RE: [OPE] Spirit and self

From: Paul Cockshott <>
Date: Fri Mar 27 2009 - 05:29:49 EDT

It is not a matter of a philosophical rant here, but a review by somebody familiar with the field of cognitive neuroscience
who is saying that Metzingers rejection of the self is not only scientific old hat, but philosophical old hat - going back to the Buddha.
It is also old had from a Marxist perspective too, Althusser was saying essentially the same thing in 'Lenin and Ideology', which
I think is still one of the finest Marxian philosophical works on the topic. We see the foundations of this argument also being
formulated in Pashukanis's critique of the category of subject in bourgeois jurisprudence:

" From a materialist standpoint, Buddhism might be prefered as containing relatively less
theistic superstition or appeal to the supernatural than its rivals. The teaching that the
self or personal subject is ultimately an illusion is something that modern materialists,
including marxists, would agree with. The Soviet legal philosopher Pashukanis (1989)
argued that the subject as currently understood was an effect of commodity producing
society rather than something fundamental to humanity. The French marxist philosopher
Althusser (1971) argued that the subject was ultimately an illusion ’interpellated’ by juridi-
cal and moral ideologies. Current materialist philosophy of mind (Selfridge 1958, Dennet
1991, Norretranders 1998, Churchland 1988, Churchland 1995) also argues against the ex-
istence of unitary subject. This is in striking contrast to almost the whole of bourgeois
economics which is based on the subject as an axiom. Thus philosophically, Buddhist
doctrines of mind are not antagonistic to Marxism."( Cottrell & Cockshott, AMBEDCAR, BAUDRILLARD, BUDDHISM AND SOCIALISM)

From: [] On Behalf Of Jurriaan Bendien []
Sent: Friday, March 27, 2009 6:33 AM
To: Outline on Political Economy mailing list
Subject: [OPE] Spirit and self


Much as though I admire your scientific insight, I don't think we should be overly impressed by the latest forms of bourgeois academic narcissism and reductionism expressed through pop psychology and philosophical rants.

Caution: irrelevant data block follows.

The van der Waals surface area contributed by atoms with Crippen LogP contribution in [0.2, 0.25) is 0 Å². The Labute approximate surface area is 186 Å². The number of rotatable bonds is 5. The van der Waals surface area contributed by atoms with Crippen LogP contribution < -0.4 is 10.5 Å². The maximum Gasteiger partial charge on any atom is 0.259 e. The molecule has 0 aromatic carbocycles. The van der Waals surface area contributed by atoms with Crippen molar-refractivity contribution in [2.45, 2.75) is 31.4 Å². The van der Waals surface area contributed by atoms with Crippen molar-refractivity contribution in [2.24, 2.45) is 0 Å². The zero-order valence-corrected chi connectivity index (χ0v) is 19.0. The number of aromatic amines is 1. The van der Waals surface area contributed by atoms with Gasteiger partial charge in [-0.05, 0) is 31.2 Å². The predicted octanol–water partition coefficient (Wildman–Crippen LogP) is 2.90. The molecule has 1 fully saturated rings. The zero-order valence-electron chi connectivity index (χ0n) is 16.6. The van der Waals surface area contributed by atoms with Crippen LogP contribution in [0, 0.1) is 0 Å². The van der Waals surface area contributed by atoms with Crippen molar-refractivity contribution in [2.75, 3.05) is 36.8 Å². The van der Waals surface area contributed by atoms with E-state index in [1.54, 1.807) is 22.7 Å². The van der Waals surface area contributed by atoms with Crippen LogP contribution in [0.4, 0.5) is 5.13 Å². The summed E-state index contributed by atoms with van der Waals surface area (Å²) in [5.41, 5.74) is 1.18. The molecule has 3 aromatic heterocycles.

We live in an era in which the elites are in reality profoundly insecure, indefinite, or uncertain about practically everything, and we should therefore not be surprised to find that this insecurity extends to the denial of the self and its identity as "real".

Metzinger's presumption is that the self is "a durable state of being", experienced by an individual and affirmed/projected accordingly. But this is again an instance of methodological individualism; the point is that the self ought to be interpreted relationally, praxiologically/actively and contextually, rather than simply as a mental blip and its projection.

We need strong selves to change our world for the better; if we doubt even the fact that we are really there, we are unlikely to succeed. I wouldn't deny that big ego's can get in the way of change, but without a self no change can be mastered.

The final bourgeois reification is when "the market" contains everything that is human, and we ourselves are nothing at all (other than what we believe ourselves to be, perhaps). What is really hilarious is how the Marxists cave in to the latest bourgeois fashions and trends without so much as a critical digestion of what they mean!

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Received on Fri Mar 27 05:32:54 2009

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